Scientists Use Satellites For Mapping Areas Sensitive To Climate Change

Posted: Feb 20 2016, 4:16am CST | by , Updated: Feb 20 2016, 8:38am CST, in News | Latest Science News


Scientists Use Satellites for Mapping Areas Sensitive to Climate Change
Global map of the Vegetation Sensitivity Index (VSI), a new indicator of vegetation sensitivity to climate variability using satellite data. Red colour shows higher ecosystem sensitivity, whereas green indicates lower ecosystem sensitivity. Grey areas are barren land or ice covered. Inland water bodies are mapped in blue. Credit: LEFT
  • Scientists Pinpoint Areas Most Sensitive To Climate Change!

Global satellites have identified areas with vegetation most susceptible to fluctuations to climate.

A team of scientists have recognized some of the most sensitive land ecosystems on Earth. The areas are the most sensitive when it comes to climate change. A new research paper was published in the journal Nature on Wednesday identifying the areas.

The research named the prairie regions of central Asia and North America as the most sensitive. Similarly the rain-forests in Central America and South America are also at risk from climate changes.

Lastly the area of eastern Australia was also found to be sensitive. The research was carried out at the Department of Biology at the University of Bergen (UiB).

The research claims the identified areas have vegetation that responded most to climate fluctuations. Dr. Kathy Willis is the director of science at the UK’s Royal Botanic Gardens.

According to Willis the approach they have used to map the areas is relatively new. The new approach will enable them to identify the most vulnerable natural capital stocks provided by vegetation.

The approach is also an important first step to highlight regions of sensitivity, and conversely resilience. Since for global food security and other important resources are obtained from plants.  

Dr. Alistair Seddon works in the dept. of biology at the University Of Bergen, Norway. Seddon is also the lead author of the new study. According to Seddon, their team also created a map of the vulnerable ecosystems.

The map is an effort to help scientists better visualizes how climate change may impact the future. Seddon also commented they have this global picture which can guide the next areas of research.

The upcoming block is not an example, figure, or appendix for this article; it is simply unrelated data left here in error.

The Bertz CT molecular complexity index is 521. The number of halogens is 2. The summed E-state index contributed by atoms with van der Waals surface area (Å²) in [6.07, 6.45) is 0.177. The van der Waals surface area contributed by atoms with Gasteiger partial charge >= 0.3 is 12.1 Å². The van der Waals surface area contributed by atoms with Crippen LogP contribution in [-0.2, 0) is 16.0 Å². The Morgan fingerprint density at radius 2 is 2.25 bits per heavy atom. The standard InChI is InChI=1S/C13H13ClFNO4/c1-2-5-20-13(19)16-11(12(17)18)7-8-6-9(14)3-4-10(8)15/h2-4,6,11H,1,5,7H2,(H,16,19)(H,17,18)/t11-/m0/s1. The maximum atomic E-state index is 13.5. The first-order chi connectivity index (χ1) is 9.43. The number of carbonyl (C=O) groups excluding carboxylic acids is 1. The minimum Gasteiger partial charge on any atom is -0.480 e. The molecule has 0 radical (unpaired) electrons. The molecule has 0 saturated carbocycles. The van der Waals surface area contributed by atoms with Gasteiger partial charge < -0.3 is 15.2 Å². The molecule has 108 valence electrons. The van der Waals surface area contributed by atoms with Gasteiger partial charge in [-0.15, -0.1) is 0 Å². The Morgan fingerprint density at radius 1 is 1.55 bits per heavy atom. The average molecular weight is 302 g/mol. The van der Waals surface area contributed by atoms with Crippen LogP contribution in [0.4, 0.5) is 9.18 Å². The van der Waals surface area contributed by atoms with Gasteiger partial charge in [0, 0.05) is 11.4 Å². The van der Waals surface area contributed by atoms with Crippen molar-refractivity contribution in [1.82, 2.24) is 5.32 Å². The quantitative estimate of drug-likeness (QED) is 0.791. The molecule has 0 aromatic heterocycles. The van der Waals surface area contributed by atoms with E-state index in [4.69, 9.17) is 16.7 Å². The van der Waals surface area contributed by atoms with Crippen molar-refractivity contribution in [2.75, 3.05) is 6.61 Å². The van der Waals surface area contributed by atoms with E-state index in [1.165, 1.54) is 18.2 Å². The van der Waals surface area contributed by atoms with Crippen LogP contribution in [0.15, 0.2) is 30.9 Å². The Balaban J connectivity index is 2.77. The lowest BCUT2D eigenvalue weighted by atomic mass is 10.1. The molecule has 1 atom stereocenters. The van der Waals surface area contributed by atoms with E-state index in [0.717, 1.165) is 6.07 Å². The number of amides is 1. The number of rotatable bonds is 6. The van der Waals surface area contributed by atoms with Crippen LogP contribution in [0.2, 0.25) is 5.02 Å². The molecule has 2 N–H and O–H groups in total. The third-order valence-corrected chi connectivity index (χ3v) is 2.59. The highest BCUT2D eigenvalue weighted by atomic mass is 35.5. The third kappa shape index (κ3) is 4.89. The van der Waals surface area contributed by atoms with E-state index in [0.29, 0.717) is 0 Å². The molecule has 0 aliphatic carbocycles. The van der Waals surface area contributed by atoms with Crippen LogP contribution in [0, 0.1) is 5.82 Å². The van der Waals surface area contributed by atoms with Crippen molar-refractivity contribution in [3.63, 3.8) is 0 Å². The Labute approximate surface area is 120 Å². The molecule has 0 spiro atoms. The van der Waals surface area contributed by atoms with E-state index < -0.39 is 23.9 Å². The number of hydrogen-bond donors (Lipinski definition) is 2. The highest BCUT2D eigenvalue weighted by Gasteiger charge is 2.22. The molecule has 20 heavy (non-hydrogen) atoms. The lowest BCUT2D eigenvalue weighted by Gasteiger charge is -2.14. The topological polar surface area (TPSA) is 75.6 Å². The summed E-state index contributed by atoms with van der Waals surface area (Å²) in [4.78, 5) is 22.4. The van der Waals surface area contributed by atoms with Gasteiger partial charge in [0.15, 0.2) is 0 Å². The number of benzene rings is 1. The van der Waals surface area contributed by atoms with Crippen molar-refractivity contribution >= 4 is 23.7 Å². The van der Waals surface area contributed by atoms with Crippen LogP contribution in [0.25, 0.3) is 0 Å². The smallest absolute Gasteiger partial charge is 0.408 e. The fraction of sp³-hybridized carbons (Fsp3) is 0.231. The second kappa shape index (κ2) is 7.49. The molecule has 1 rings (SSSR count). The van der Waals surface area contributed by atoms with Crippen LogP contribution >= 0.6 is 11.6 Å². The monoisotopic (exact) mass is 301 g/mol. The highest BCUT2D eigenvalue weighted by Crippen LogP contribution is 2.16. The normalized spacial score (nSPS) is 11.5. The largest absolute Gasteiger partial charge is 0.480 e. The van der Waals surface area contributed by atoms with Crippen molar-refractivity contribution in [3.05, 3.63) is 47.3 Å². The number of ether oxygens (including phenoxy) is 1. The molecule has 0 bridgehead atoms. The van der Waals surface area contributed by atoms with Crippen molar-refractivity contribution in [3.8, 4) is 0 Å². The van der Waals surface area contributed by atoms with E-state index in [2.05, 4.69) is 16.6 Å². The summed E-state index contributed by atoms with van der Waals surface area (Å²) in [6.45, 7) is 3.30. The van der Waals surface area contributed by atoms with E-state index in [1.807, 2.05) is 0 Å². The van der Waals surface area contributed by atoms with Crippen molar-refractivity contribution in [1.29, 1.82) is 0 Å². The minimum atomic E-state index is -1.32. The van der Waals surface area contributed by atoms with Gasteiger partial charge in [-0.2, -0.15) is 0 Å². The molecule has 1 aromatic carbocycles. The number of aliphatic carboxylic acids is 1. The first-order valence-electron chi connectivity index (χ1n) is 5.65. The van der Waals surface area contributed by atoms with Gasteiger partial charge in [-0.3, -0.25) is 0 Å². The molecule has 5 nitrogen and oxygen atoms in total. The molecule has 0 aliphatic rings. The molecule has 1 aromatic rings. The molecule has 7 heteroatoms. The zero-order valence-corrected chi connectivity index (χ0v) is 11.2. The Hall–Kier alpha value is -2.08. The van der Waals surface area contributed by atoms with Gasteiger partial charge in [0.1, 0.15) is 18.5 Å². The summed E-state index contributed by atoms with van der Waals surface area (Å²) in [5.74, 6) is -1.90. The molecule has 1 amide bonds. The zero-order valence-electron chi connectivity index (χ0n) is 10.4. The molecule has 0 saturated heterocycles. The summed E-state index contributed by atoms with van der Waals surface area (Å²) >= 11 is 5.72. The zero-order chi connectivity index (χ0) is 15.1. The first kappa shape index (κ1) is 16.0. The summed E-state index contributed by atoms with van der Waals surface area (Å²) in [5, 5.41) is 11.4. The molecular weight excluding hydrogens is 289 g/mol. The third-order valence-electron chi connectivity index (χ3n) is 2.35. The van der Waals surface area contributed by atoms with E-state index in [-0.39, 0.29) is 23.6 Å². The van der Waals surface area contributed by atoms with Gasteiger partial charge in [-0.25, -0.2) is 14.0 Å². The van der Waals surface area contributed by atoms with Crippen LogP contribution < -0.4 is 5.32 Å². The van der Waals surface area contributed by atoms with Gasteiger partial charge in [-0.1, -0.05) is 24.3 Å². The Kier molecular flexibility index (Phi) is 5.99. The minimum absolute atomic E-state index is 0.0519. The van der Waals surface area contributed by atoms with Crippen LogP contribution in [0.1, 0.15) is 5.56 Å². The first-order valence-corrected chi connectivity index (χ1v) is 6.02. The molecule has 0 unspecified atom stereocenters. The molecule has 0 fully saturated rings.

Ecosystems will likely face multiple dimensions of climate change in the future. The changes will be increases in average temperatures which is a known fact. But understanding the response to change is a key knowledge gap. 

In the global map the red areas indicates higher ecosystem sensitivity. Similarly the green areas indicate lower ecosystem sensitivity. The grey areas are representatives of barren land or covered in ice. While the inland water bodies have been mapped with the color blue. 

To come up with the map researchers used satellite data from 2000 to 2013. The map was developed using data from the past 14 years. They examined how various ecosystems responded to monthly changes in climate over time.

The data was then used to devise an index, called Vegetation Sensitivity Index. The Vegetation Sensitivity Index (VSI) will aid previous methods for monitoring and evaluating ecosystem conditions.

The metric allows a more quantifiable response to short-term climate anomalies. The Index compares fluctuations in temperature, water availability and cloudiness to the health of plants.

The comparisons are examined in certain ecosystems. In the current research the focus was mainly on how plants responded to changes in climate. The next step would be to explore how such sensitivity might impact human populations. 

Dr. Thomas Lovejoy, an ecologist at George Mason University in Virginia. Lovejoy was not involved in the study but has hailed the study as ‘an important advance’.

Lovejoy also stressed the research is also an underestimate of sensitivity. Since biological interactions show major ecosystem impacts can occur on top of and as part of vegetation or ecosystem impacts. So climate change should be limited to only 1.5 degrees. 

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<a href="/latest_stories/all/all/20" rel="author">Sumayah Aamir</a>
Sumayah Aamir (Google+) has deep experience in analyzing the latest trends.




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